Facing Demolitions, Ofra Residents Say They Won’t Go Quietly

A view of Ofra, in Israel. (Lior Mizrahi/Flash90)

While the state is set to find a solution for residents of Amona, whose homes are to be demolished in the middle of February, no solution currently exists for residents of the nearby town of Ofra, where the High Court has ordered that nine homes be demolished. And unlike in Amona, residents there are likely to put up a fight, as they wrote to MKs in a letter Thursday.

Like in Amona, the nine homes in a neighborhood on the edge of Ofra are built on land claimed by Arabs. Currently, under Israeli law, such claims are enough to warrant the demolition of homes even before proof of ownership is supplied, with the High Court ruling that the adjudication of whether or not the land is actually owned by absentee Arabs is decided when the land is vacated.

There are actually several dozen demolition orders for homes in towns throughout Yehudah and Shomron that the High Court has issued on the basis of these rules. Such demolitions would be halted under the Settlements Arrangement Law, which would replace the current process with a new arbitration process that would, among other things, advocate land swaps that would replace the land claimed by Palestinians with state land of equal or greater value that is not in dispute. The law is designed to prevent the demolition of homes at outposts and settlements that were built in good faith, but later were discovered to be built on private land.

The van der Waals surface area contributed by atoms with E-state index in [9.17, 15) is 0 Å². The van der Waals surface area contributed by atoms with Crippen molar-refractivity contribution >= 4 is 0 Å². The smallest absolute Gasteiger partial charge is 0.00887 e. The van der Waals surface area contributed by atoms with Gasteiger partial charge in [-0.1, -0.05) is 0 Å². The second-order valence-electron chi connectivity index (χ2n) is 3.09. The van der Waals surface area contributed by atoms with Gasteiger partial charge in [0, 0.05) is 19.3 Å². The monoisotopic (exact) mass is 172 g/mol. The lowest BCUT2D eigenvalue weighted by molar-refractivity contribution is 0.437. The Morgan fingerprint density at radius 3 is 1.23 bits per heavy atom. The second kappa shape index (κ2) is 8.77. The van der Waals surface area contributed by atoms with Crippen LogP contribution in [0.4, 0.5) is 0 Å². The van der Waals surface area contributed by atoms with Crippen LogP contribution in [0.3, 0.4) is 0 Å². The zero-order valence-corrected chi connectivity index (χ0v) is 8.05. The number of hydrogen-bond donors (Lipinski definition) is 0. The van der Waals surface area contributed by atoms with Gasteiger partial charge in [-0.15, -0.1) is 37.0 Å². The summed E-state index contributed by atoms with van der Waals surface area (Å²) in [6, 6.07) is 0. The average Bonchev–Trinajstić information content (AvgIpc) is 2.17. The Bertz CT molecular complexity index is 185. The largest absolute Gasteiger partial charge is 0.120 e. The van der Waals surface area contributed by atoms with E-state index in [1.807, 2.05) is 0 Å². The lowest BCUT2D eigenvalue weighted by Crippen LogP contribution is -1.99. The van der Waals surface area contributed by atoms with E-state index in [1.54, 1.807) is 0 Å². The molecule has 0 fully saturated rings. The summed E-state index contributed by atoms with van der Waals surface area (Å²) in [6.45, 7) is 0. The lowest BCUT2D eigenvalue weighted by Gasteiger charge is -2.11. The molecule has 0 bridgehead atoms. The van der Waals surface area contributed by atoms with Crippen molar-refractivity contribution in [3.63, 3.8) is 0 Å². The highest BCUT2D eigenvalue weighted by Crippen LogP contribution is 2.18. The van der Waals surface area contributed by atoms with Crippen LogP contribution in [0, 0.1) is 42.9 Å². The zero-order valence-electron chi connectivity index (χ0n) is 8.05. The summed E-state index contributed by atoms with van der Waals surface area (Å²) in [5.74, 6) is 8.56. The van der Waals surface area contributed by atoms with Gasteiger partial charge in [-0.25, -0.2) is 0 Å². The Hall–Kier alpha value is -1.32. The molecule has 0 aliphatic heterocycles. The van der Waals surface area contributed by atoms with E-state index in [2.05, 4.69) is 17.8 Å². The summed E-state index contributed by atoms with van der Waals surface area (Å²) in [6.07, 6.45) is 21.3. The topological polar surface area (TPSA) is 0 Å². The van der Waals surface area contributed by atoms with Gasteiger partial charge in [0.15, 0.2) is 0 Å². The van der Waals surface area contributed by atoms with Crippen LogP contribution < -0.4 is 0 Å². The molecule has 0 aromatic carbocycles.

The Settlements Arrangement Law has passed its first Knesset reading, but in a version that did not find favor in the homes in Amona – or in Ofra, or any of the other targets of demolition. In their letter, residents said that they did not intend to be the next victims of this process, and that Prime Minister Binyamin Netanyahu had the power to prevent the demolition of their homes.

“Ofra was established in 1975 with the support of the government,” the residents wrote. “If the government does not act, Ofra will come to know one of its saddest days ever. We demand that the status of the land on which these homes be changed to allow them to remain intact. We expect and demand that the Prime Minister act to prevent the demolition of these homes and remove the threat once and for all.

“Any bulldozers that attempt to enter this town and demolish those homes will face a determined opposition,” the residents wrote.

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